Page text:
Her page is here:
https://www.facebook.com/czechcookbook/

Here she is as an adorable toddler:


And here is some of her wonderful food:


Black Cat by Rainer Maria Rilke, 1875 - 1926

Born in Prague on December 4, 1875, Rainer Maria Rilke is recognized by many as a master of verse   A ghost, though invisible, still is like a place
your sight can knock on, echoing; but here
within this thick black pelt, your strongest gaze
will be absorbed and utterly disappear: just as a raving madman, when nothing else
can ease him, charges into his dark night
howling, pounds on the padded wall, and feels
the rage being taken in and pacified. She seems to hide all looks that have ever fallen
into her, so that, like an audience,
she can look them over, menacing and sullen,
and curl to sleep with them. But all at once as if awakened, she turns her face to yours; and with a shock, you see yourself, tiny, inside the golden amber of her eyeballs suspended, like a prehistoric fly.
Translated by Stephen Mitchell

Autumn in Prague - Czech Republic

The Czech Republic gets ready for winter

October in the Czech Republic

Europe is the home of Halloween, where witches and the Church come together for one night--All Hallows Eve. Tom Chivers wrote about Halloween in The Guardian, Oct, 31, 2009:

The origins of the festival
Hallowe’en seems to have grown around the ancient Gaelic festival of Samhain, marking the end of the light half of the year and the beginning of the dark half.
Samhain was in part a sort of harvest festival, when the last crops were gathered in for the winter, and livestock killed and stored. But the pagan Celts also believed it was a time when the walls between our world and the next became thin and porous, allowing spirits to pass through. The practice of wearing spooky costumes may have its roots in that belief: dressing up as a ghost to scare off other ghosts seems to have been the idea. Where the name comes from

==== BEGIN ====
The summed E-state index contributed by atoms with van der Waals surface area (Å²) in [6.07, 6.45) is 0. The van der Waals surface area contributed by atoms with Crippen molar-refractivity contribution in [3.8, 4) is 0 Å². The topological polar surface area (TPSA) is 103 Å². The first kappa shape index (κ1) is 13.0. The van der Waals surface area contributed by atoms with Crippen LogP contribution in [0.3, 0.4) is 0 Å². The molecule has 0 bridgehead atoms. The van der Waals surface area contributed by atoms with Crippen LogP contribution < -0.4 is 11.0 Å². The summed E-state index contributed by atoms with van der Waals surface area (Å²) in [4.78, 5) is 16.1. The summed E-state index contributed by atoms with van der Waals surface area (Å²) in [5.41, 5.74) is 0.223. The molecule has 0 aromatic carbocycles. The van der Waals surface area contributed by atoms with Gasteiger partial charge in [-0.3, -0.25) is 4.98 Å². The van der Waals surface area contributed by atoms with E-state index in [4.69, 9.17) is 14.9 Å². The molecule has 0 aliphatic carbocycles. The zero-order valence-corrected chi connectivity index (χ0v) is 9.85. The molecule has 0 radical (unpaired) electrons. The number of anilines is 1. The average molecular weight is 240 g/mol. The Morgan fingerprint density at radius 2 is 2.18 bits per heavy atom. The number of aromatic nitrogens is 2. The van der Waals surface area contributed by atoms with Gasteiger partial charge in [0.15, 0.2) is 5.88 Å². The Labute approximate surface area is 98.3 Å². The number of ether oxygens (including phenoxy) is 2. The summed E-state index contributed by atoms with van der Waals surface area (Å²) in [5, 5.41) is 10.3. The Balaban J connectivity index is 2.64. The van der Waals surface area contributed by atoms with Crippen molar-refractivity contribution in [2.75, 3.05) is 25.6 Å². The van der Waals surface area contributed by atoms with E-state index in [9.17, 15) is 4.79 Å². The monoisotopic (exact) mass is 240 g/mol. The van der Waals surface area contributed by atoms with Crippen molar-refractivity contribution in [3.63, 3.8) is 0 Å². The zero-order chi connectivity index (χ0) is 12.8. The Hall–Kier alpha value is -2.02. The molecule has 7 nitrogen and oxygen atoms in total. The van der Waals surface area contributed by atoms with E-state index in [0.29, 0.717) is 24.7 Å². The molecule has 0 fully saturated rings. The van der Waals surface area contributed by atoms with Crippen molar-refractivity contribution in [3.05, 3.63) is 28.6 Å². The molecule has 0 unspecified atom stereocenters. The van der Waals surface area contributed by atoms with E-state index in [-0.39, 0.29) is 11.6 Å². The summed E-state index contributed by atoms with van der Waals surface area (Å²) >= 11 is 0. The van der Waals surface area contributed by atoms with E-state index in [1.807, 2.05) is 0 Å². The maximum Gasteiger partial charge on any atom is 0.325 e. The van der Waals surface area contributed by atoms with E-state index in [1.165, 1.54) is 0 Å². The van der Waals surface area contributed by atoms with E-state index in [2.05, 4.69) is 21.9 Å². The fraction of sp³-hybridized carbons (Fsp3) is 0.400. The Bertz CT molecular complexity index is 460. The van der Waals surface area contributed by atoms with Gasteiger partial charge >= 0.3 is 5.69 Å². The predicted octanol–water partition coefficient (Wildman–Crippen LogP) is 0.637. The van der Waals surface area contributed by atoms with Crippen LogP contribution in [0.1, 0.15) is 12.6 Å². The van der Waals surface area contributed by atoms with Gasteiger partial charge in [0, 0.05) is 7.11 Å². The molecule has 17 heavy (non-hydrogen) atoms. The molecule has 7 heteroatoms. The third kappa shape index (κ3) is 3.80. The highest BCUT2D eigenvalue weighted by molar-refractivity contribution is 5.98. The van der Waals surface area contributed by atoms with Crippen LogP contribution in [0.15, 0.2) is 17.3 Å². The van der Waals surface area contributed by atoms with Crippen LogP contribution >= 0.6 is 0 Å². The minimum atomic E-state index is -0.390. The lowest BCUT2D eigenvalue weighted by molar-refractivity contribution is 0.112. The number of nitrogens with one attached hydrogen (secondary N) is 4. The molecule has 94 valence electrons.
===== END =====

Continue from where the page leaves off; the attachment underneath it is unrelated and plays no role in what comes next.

The name Hallowe’en is a shortening of All Hallows’ Even, or All Hallows’ Evening. All Hallows is an old term for All Saints’ Day (Hallow, from the Old English “halig”, or holy,…

Theme in Yellow BY CARL SANDBURG

I SPOT the hills  With yellow balls in autumn.  I light the prairie cornfields  Orange and tawny gold clusters  And I am called pumpkins.  On the last of October  When dusk is fallen  Children join hands  And circle round me  Singing ghost songs  And love to the harvest moon;  I am a jack-o'-lantern  With terrible teeth  And the children know  I am fooling.

Dinner in Turnov

On the way from Prague, where we arrived in the Czech Republic, and Vysoke nad Jizerou, where we spent an idyllic week in the mountains, we stopped at Turnov for dinner.


It was a lovely evening, with soft yet strong sunlight everywhere. The narrow streets, however, were somewhat mysterious.


The town square was filled with flowers.


The detail on the buildings was subtle yet intricate,


And there were even some people out, though the tunnels gave them ways to disappear.


Vysoke nad Jizerou

This little mountain town, about two hours northeast of Prague, is where we will spend a week this August. We were there in 2013, just before we returned to the US to live in Florida. It was a peaceful week in a very quiet town. I look forward to being there again.


Magor’s Swansongs by Ivan Martin Jirous

They go to vote on the way from prayer
and from elections they go straight to church
so what did Sion rise up for there?
and what good did Mount Horeb serve?

Oh St. John Hus
Christianity – what a disgustJdou volit cestou z kostela
na mši jdou přímo z voleb
nač tady potom Sion stál
a k čemu hora Oreb?

Ach svatý Jene Husi
jak se mi křesťanstvo hnusí!-----
In honor of Jan Hus Day: This holiday commemorates the martyrdom of Jan Hus in 1415 and is always celebrated on 6 July.

from http://www.radio.cz/en/section/books/the-prison-poet-remembering-ivan-martin-jirous

My life in fourteen images by Sara Tusek

Hiding under the bed Showing off my puzzle skills in the doorway Acting shy with my brother and mother Socializing naked by a lake Tripping naked in a hammock Listening to my professor complain about the sound of a lawn mower coming through the window Looking down at Alto Waking up in Prague with no idea what time it is Making promises at a state park Watching my husband cradle our dog like a baby Hearing trams clang and church bells toll through the open window Looking down at the castle from a monastery wall Dodging tree limbs and vultures on the way to work Trying not to miss my husband